There are perks and risks to consider when deciding whether a home-based business is right for you. Image Credit: Shutterstock

Dubai: If you're thinking about launching a new microbusiness at home, you may not know where to start with your finances.

A home-based business is a venture – whether full time or run as a side hustle – that you can start and operate using your own home as your base of operations.

A few home-based businesses, especially those that sell online and don’t buy and hold lots of inventory, can even be run on the go, without the need to be bound to your home.

There are perks and risks to consider when deciding whether a home-based business is right for you. While weighing those, let’s also figure out how much you'll need to launch your business.

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Fewer overhead costs is a plus, but there are still other costs

A low-investment business has fewer overhead costs (such as warehousing fees) and it gives you the option to sell products or services locally or internationally. All you need is a trade license and a suitable space in your home to operate.

You can apply for a home-based business license in Dubai, UAE by paying a registration fee of Dh1,070 and the licence needs to be renewed annually. Read to know how here

What is defined as a microbusiness in Dubai, UAE?
Small to medium-sized businesses are the lifeblood of any economy. That’s especially true in the UAE, where SMEs make up 95 per cent of all the businesses in the country, according to Dubai SME, part of the Department of Economic Development (DED) of Dubai.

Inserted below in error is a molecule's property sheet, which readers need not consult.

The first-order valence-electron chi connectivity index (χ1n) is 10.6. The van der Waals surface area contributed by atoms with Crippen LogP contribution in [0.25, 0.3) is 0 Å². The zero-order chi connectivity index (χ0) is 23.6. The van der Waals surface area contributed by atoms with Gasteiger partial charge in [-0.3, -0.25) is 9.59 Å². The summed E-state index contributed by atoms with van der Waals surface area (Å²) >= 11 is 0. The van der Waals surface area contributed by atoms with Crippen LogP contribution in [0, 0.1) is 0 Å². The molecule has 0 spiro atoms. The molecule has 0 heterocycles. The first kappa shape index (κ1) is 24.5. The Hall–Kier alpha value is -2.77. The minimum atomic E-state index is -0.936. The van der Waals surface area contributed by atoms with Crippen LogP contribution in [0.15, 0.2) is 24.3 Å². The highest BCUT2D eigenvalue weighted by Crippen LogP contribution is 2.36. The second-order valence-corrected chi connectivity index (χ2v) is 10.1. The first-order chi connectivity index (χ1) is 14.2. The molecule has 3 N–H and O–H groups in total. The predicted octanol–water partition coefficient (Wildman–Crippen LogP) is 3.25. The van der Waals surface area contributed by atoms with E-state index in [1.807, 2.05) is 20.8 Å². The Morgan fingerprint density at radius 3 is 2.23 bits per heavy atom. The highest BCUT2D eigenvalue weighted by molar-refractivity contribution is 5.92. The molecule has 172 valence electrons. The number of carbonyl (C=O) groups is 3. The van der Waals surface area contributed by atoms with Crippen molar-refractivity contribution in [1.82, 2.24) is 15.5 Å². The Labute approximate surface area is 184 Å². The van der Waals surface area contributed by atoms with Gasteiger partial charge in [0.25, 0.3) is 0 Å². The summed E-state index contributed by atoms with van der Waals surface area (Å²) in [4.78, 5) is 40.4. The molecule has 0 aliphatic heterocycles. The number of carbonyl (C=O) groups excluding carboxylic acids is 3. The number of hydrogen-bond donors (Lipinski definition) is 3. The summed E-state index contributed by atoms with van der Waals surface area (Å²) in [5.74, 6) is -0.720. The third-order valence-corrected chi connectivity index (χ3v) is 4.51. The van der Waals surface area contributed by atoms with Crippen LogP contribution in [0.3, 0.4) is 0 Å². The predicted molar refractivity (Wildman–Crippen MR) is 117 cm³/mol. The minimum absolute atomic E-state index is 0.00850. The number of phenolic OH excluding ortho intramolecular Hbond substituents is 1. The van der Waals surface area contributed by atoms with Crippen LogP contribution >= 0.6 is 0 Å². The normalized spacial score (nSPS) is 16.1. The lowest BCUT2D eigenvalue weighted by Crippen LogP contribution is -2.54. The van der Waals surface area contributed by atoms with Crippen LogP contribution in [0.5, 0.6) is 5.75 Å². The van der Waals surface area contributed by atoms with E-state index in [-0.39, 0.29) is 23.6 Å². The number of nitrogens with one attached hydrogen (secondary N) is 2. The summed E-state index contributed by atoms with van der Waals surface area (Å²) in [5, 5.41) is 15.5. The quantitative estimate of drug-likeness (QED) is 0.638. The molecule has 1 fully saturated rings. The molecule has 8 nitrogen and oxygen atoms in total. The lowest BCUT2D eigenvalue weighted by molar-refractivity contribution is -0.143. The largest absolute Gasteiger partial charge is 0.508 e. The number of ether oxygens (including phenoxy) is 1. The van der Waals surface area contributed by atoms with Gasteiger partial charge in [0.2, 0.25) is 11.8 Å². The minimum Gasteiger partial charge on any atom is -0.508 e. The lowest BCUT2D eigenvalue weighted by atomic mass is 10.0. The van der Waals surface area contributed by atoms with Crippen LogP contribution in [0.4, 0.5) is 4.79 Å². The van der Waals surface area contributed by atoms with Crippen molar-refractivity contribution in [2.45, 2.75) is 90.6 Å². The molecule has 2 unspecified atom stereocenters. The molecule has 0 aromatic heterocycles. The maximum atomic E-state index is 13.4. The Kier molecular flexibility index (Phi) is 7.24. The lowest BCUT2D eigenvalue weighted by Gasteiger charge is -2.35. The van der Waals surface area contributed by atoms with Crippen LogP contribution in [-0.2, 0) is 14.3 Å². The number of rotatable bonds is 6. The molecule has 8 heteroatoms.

Often classified as microbusinesses, these are ventures with fewer than nine employees and a turnover of less than Dh9 million in the trading sector, or fewer than 20 employees and a turnover of less than Dh10 million in the services sector.

However, you may need to convert space in your home to support the needs of your business, like holding inventory, creating a home office, or storing equipment.

Keep in mind, you still have to comply with any regulations that pertain to the business you want to start. For instance, you may need to rent a commercial kitchen if you plan to sell food products or a license or permit to hold inventory.

One factor to keep in mind is that your business may outgrow your home and require you to rent additional space and hire employees.

How much is a home-based business estimated to cost?

How much is a home-based business estimated to cost?

According to multiple global statistics and surveys, most microbusinesses on average cost around $3,000 (Dh 11,018) to start, while most home-based franchises cost $2,000 (Dh7,345) to $5,000 (Dh18,364) worldwide.

While every type of business has its own financing needs, experts have some tips to help you figure out how much cash you'll require.

Serial entrepreneurs estimate that an entrepreneur will need six months' worth of fixed costs on hand at start-up. They advise to have a plan to cover your expenses in the first month and to identify your customers before you open the door so you can have a way to start covering those expenses.

When planning your costs, don't underestimate the expenses, and remember they can rise as the business grows, experts note, while adding that it may be easy to overlook costs but you should be precise when planning for your fixed expenses.

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So what types of costs will I come across when I start my microbusiness?

Underestimating costs can decimate your business – however small it is

Research show that one of the key reasons most home or other small businesses fail is that they run out of cash. So when planning your costs, don't underestimate the expenses, and remember that they can rise as the business grows.

Writing a business plan without basing your forecasts on reality often leads to an often unnecessary, business failure. Without the benefit of experience or actual historical financials, it's easy to overestimate a new business’ revenue and underestimate costs.

So what types of costs will I come across when I start my microbusiness?